Written by Carew Papritz for Mom-Spot.com
Have you experienced a holiday dinner when it seems like the kids are more thankful for their phones than their family? With kids glued to their apps, screens, texts, and videos, we’ve finally reached the modern equivalent of that age-old parenting adage, “Be seen but not heard.” Now our kids are both not seen and not heard. Is that what we want our holiday dinner? Is that the family tradition we want to leave them?
In our 24/7 world where we all seem to be living past the speed of life and everything is so convenient, so easy, and so very quick, traditions are not fast. They do not change overnight and for good reason. They provide history to our lives and history gives our lives meaning. Traditions also give us memories. Memories that bind families together. And memories are the milestones of our life upon which we remember how deeply we have lived.
Traditions are also a vital part of our legacy to our children. When I wrote my inspirational book, The Legacy Letters, I realized life was not about getting to the end and then figuring out what I should have done better. The great circus trick of living life to the fullest is to “live your legacy now—not later.” And that’s how our family traditions should be—living in the moment so the moment will last forever.
So, let’s buck the tide of technology taking over our holidays and make sure, with our help and guidance, that our kids truly become part of our family traditions. Let’s start with that most simple and basic of holiday traditions—the holiday dinner.
Several Thanksgivings ago, I had a good friend and his family over to share in our festivities.
After dinner, our kids started taking the plates from the dinner table to wash them in the kitchen. And then their kids got into the act. Our friends were shocked that their kids were doing the dishes. I said, “I’m not going to overturn 10,000 years of tradition. I had to do the dishes when I was a kid. I’m not taking away that gift from my kids!”
What is the “gift of participation?” Let the kids “get in the way!” Let them help make the family bean dish. Or the turkey sage dressing. Or the marshmallow Jello dessert. Let them find a desert or recipe that they can make. They can help to start their own recipe tradition. Have them prep the food, cook, clean, setup the tables and chairs, and set the table. Have ALL the kids involved. That’s the beauty of peer pressure and it works. (And it keeps the moans and groans to a minimum.)
Next, let them know how the holiday dinner works. It’s sort of like a wedding. If they know what’s expected of them throughout the afternoon and evening, then nothing comes as a surprise. Let them know the traditions of participation. Let them know about how all the kids set the table. How everyone says some sort of blessing or thanks. Let them know they’ll all be doing dishes because that’s what you did as a kid. Let them know about the family tradition of a walk after dinner, and then cutting up the pumpkin pie. Or serving up the marshmallow Jello dessert.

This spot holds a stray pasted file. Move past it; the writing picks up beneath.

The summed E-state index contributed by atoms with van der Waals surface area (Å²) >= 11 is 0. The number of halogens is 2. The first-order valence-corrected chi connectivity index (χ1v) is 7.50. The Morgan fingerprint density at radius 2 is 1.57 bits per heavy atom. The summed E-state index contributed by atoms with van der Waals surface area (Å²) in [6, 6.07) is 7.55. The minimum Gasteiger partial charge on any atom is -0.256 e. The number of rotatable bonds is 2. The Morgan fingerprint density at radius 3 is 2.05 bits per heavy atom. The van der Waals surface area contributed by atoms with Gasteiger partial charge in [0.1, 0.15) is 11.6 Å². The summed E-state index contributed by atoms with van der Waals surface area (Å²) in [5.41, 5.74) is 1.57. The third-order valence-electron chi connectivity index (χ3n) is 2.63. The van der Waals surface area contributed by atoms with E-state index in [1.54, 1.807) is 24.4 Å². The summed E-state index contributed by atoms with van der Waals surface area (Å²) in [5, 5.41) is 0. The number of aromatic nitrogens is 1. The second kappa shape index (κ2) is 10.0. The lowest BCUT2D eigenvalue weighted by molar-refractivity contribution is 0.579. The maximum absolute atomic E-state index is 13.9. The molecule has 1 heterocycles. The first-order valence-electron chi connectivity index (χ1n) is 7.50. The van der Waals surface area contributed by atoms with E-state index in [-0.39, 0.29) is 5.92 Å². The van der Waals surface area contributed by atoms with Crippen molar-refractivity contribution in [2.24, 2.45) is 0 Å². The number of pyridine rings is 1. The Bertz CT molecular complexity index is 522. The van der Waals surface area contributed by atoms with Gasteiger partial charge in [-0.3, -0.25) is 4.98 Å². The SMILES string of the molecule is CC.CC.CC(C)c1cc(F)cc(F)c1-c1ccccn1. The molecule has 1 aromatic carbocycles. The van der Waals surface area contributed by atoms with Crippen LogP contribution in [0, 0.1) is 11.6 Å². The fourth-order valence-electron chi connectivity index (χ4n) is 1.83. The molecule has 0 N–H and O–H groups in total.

Lastly, and it’s simple. Create what I call an “e-Free” zone and let the kids know where and when that is. The holiday dinner table is absolutely an “e-Free” zone. Nothing that emits electrons near your food. No cell phones or TV (yes, and that means the football game). If you want to create an “e-Free” zone on your traditional walk after dinner, then do. And let all the adults know about the “e-Free” zone too. Let the kids police the adults—the kids will love it. I think this “e-Free” zone is important because it’s a technology time out—and it can be extended to other parts of your life and the life of your kids!
This gift of tradition—of participation—is truly a legacy gift. In many ways, we take tradition for granted. That’s part of its beauty. But let’s make sure we allow our kids to fully participate. It’s so easy for them to just reap only the rewards of the holiday table. But easy isn’t always better. Some things, like raising a family and creating traditions are anything but easy and quick. And that’s a good thing.
Written by Carew Papritz
Author of the award-winning, inspirational bestseller,
“The Legacy Letters” ©2016
Author Bio: Carew Papritz, also known as The Cowboy Philosopher, is the author of the multi-award winning inspirational book “The Legacy Letters.” This best-selling author left his career as a filmmaker in Hollywood, and returning to his ranching roots, worked as a cowboy on a cattle ranch in the Southwest where he began writing his book. “The Legacy Letters,” though fictional, has also won acclaim as a life lessons book for all generations, gaining the distinction of being the only book in publishing history to win awards in both fiction and non-fiction categories. A Renaissance Man in an age that lauds the specialist, The Huffington Post says Papritz “intrigues and enlightens, charms and catalyzes change for every reader.”